Hyundai Tournament of Champions: Was clutch down the stretch at the Hyundai Tournament of Champions, closing the gap on tournament-leader Jimmy Walker by holing an 80-yard wedge for eagle on the par-4 16th and carding birdies on Nos. 15 and 18 to force a playoff. The former Augusta University standout then drained a 19-foot, 6-inch birdie putt on the first extra hole to improve his playoff record to 2-0, in the process notching his fourth PGA TOUR victory in his 72nd start. Became just the fourth player in the last 20 years to record his fourth TOUR win before age 24 years, 6 months. Also, his four wins is the current benchmark on TOUR for players under the age of 25. Improved his record to 2-0 in playoffs, winning the sixth playoff since the Tournament of Champions moved to Kapalua in 1999. Marked his first come-from-behind win, having held or shared the lead heading into the final round in his previous three victories. Finished with just three bogeys during the week (fourth round on No. 17, second round on No. 7 and second round on No. 8).
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World Golf Championships-Dell Technologies Match Play: Fell to Alex Noren in the round of 16 at the World Golf Championships-Dell Technologies Match Play. Reached the round of 16 for the second time in his career by defeating Jordan Spieth in one of five matches on the final day of group play in which each player was guaranteed to advance with a win.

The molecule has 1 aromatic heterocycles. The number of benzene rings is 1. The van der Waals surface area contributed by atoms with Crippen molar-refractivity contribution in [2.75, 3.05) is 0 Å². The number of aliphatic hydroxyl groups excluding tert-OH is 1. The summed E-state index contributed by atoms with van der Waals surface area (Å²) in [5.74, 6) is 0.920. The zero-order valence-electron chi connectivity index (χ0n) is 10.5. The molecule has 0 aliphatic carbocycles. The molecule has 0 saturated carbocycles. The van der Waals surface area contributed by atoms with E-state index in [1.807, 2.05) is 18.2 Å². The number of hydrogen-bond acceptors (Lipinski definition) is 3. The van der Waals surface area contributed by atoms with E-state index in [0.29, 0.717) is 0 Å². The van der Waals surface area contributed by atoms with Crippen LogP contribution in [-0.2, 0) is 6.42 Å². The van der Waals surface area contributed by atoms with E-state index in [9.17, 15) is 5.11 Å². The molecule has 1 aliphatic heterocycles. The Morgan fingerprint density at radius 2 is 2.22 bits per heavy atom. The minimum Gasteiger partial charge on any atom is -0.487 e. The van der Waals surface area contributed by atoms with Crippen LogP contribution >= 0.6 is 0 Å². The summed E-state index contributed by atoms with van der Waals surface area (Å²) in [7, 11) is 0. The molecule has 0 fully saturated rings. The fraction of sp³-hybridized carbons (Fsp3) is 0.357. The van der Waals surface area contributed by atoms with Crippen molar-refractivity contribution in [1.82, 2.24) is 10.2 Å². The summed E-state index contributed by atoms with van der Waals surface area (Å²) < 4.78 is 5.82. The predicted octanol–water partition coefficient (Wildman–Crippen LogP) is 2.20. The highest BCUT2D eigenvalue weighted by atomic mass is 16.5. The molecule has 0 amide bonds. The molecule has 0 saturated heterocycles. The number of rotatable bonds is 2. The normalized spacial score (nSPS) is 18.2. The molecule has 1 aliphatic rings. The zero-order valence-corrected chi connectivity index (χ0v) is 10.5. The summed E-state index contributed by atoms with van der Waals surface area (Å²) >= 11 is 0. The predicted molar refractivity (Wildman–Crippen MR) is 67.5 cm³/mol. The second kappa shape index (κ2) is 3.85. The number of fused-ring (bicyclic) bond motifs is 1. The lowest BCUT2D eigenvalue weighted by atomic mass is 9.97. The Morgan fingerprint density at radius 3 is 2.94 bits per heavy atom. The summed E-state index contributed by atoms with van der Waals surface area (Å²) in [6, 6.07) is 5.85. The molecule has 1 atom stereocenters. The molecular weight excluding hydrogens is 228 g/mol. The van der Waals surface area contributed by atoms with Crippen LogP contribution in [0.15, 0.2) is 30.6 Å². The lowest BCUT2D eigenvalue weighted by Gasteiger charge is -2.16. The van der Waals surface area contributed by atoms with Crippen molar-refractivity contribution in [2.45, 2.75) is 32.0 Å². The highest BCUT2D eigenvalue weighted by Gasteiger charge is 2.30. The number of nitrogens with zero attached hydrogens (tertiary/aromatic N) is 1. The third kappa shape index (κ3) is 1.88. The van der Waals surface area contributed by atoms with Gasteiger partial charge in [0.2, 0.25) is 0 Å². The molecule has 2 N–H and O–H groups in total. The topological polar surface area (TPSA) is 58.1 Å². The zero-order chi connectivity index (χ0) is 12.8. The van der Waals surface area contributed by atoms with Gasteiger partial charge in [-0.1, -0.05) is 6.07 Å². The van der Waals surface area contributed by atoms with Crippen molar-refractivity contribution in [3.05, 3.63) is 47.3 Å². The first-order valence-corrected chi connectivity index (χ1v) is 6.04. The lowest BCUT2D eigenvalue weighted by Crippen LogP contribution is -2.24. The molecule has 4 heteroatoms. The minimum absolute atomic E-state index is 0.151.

Fowler’s view was echoed by tens of thousands of viewers across the world; Reed’s case looked like a cut-and-dry example of skirting the rules, clearing a slightly better path and gaining a small advantage over the field. A violation of the Rules of Golf is always news; that’s true because of the game’s call-your-own-fouls nature. But with Reed, things are slightly different. Fair or not, the golf public (particularly on the internet) are liable to dunk on any Reed misstep, warranted or not. So let’s review what we concretely know about this situation, which quickly turned to golf’s Code Red.
On July 16, 2019, at the 2019 Open Championship, the R&A found Schauffele's driver failed to meet CT test requirements. Schauffele was forced to scramble for a replacement driver. The R&A made 30 random inspections of players' clubs and Schauffele's driver was found to be one of four drivers of the 30 strong sample not to comply with the CT test requirements. The manufacturers brands that had drivers fail the CT test are: Callaway, Ping, Taylormade. It also has become public knowledge, that during a testing in May 2019 at the Diamond Cup Golf event on the Japan Golf Tour, some 15 drivers in the field had failed the very same CT test requirements. Rumors, that Schauffele's driver was the only one and additionally the first one ever to fail the R&A's CT test were proven unfounded and false.[31][32][33]
On January 6, 2019, Schauffele won the Sentry Tournament of Champions at The Plantation Course at Kapalua Resort in Maui, Hawaii.[23] He shot 11-under-par 62 in the final round to pass Gary Woodland, who held a 5-shot lead on Schauffele entering the final round. Schauffele's final round 62 tied the course record at The Plantation Course. He is tied with K.J. Choi (2003), Graeme McDowell (2011), Chris Kirk (2015) and Jason Day (2015).[24]